China has been making a lot of noise lately about wanting “root” control over the Internet. That’s clearly not going to happen anytime soon, nor should it happen. But what if China simply decided one day to create a “Chinese Internet” as an alternative to the pesky Internet that it can’t control?
This is what naming expert Naseem Javed suggets might happen in this essay. Here’s an excerpt:
- For now, English is the big mama of the business language on the global scene, but on the spoken side, Chinese is the big papa. In a few years, as every second person in China gets a business portal, they will become dominating e-commerce players dwarfing the West. China would need its own independent control of how it will play the access game, decide on local languages, suffixes and come up with its own registration and trademark dispute policies rather than wait for annual memos from ICANN.
I have a hard time believing that China would try to create its own version of the Internet. It certainly has the power to create some sort of cultural/geographic intranet but I can’t see it replacing the Internet that more than 100 million Chinese already use daily. Besides, China is doing a pretty good job of filtering/monitoring/censoring the Internet as it is.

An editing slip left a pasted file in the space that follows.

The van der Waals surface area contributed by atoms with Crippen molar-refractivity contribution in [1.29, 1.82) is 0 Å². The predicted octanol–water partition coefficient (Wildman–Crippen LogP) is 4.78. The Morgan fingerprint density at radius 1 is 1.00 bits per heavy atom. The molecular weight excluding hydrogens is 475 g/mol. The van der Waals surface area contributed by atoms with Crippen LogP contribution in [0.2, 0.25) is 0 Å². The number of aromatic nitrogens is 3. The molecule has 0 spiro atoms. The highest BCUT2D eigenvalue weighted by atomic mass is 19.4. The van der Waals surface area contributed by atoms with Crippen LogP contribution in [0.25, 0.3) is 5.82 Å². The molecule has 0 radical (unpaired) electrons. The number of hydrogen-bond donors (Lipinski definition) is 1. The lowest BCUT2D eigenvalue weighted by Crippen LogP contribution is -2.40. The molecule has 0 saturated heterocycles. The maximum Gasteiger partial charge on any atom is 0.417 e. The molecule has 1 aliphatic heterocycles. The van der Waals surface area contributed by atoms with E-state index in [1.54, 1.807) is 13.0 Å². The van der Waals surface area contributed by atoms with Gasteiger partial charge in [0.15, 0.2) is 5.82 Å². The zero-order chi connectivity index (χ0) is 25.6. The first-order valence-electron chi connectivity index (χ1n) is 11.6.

But Naseem does raise a very important point — for Chinese speakers, the Internet is far from user-friendly. The major obstacle is the URL, which is still limited to ASCII (Latin) characters. The folks at ICANN and IETF are working to upgrade the DNS to Unicode, but this will take time. There is a workaround in use that allows Web users to input Chinese characters as a URL which is then transformed into ASCII characters behind the scenes (known as “Punycode”) but I’m not sure how widely used this system currently is.
Until the Internet is truly global, that is, until it fully supports Unicode, I suspect we’ll have many more countries and Web users unhappy with its usability. That’s understandable.
Will these countries set out to create a parallel Internet universe? I doubt it. But, then again, China is now out to create its own technological version of a 3G cellular network, so anything is possible…